If that's the case then the answer is it's impossible to attach leads of
    that size to that terminal strip...except possibly by individually
    twisting the wires around the "posts" and then using electrical tape.
  6. Rich Grise

    Rich Grise Guest

    There are barrier strip lugs that are bent 90 degrees, so the end can
    go through a hole next to the barrier strip so you can solder to it

    There are also billions of header connectors out there - try a goolge
    on "AMP MODU".

    Good Luck!
  7. Rich Grise

    Rich Grise Guest

    Then wire-wrap is not applicable.

    What's wrong with just soldering them?

  8. Rich Grise

    Rich Grise Guest

    The "nameplate" is actually just an escutcheon; it goes underneath the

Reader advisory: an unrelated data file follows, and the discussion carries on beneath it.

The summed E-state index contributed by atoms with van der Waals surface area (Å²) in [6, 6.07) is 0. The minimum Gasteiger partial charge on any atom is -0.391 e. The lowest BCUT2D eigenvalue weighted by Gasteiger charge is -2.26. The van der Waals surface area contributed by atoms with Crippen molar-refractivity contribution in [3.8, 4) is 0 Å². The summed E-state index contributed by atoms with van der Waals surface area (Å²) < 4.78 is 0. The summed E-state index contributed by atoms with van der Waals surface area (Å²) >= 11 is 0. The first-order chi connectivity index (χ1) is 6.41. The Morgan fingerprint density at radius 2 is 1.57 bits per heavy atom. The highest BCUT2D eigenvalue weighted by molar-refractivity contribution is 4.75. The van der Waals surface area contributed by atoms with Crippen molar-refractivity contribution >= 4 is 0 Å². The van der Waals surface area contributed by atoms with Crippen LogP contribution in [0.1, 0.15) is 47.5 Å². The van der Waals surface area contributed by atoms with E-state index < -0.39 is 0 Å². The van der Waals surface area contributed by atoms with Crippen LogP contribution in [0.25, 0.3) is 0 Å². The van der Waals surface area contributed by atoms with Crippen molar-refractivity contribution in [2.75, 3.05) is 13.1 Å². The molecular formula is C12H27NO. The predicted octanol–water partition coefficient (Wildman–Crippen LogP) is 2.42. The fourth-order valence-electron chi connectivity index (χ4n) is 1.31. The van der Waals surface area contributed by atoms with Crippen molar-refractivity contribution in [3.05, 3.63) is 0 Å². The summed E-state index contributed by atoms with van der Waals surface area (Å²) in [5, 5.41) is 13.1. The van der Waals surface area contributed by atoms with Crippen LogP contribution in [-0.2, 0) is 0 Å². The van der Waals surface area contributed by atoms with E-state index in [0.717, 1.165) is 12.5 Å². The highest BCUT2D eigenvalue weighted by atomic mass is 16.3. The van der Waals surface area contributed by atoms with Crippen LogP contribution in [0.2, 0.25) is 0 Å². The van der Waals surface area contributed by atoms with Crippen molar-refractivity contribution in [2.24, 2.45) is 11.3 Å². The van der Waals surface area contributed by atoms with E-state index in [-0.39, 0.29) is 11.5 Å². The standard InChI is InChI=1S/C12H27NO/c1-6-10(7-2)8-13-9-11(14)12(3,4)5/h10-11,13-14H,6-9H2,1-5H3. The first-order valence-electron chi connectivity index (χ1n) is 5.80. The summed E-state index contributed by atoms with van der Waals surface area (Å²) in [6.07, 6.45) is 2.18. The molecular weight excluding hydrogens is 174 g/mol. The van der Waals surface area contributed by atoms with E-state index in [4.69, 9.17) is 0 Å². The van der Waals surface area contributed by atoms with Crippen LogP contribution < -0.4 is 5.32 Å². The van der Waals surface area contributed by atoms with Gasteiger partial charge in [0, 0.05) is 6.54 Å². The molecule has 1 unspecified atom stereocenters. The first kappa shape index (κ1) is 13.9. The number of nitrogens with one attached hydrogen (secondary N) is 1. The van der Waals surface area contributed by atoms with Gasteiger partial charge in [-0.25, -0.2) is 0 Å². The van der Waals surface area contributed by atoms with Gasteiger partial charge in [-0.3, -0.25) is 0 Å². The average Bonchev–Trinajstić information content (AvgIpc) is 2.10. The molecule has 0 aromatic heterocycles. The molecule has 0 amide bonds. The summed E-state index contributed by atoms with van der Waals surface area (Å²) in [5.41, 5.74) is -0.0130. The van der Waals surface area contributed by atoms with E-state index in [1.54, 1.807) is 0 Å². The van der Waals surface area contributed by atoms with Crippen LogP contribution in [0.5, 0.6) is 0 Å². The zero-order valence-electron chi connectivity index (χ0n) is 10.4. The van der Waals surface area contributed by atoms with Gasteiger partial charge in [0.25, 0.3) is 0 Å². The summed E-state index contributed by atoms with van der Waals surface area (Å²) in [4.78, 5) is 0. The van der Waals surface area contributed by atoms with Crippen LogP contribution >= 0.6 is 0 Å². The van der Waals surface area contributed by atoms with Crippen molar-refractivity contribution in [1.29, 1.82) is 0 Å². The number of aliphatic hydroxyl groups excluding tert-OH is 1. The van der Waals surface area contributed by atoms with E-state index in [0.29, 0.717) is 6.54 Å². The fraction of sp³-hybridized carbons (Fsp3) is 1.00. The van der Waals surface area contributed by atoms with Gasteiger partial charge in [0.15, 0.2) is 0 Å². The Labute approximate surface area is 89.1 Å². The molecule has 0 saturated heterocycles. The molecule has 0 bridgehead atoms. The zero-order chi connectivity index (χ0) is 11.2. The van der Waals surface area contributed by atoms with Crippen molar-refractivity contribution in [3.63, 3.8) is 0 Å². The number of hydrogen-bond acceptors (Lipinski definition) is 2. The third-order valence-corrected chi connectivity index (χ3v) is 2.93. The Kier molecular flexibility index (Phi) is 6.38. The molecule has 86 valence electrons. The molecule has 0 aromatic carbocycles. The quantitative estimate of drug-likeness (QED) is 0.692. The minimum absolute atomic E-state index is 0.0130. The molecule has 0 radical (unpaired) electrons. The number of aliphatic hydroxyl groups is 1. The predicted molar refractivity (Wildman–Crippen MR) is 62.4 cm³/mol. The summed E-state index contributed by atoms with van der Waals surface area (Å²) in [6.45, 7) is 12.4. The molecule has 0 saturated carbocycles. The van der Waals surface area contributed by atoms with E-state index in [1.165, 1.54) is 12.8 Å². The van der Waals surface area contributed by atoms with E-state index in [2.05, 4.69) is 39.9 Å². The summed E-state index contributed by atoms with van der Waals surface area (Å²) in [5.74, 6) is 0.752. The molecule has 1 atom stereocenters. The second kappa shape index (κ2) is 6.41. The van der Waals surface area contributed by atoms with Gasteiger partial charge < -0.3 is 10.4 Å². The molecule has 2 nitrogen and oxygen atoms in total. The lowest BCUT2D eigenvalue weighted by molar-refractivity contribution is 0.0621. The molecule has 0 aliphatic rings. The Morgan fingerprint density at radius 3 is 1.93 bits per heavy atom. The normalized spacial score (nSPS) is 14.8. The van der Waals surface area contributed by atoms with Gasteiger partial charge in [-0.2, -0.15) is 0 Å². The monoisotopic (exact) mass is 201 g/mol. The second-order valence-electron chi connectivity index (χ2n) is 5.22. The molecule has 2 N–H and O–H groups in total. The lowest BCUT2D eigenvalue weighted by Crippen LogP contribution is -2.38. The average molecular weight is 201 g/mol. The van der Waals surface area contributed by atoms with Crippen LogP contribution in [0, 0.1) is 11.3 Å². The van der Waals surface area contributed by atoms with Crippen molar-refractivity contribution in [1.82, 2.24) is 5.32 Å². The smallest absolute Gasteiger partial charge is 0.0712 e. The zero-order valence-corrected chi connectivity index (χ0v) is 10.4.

block, and the slots across the bottom can act as a drill template;
    that's also where the pins go through.

    And you just solder your wires to the pins, or use a PCB, and solder
    them to the pads just like any other component.

  9. Rich Grise

    Rich Grise Guest"how+to+solder"

  10. John Fields

    John Fields Guest

  11. It's hard to tell from the picture, but I think the pins look to be
    too long to be intended to be (too many "to be"s there...) soldered to
    a PC board, so they were probably intended to be used with wire-wrap,
    or some form of connector that could be crimped to the wire.
    Wire-wrap will only work with solid wire, and with the right tool, so
    you probably should solder the wires to the pins - with a little
    practice, it should be easy to make a neat joint.

    First tin both the pin and the wire - heat the pin or wire, and allow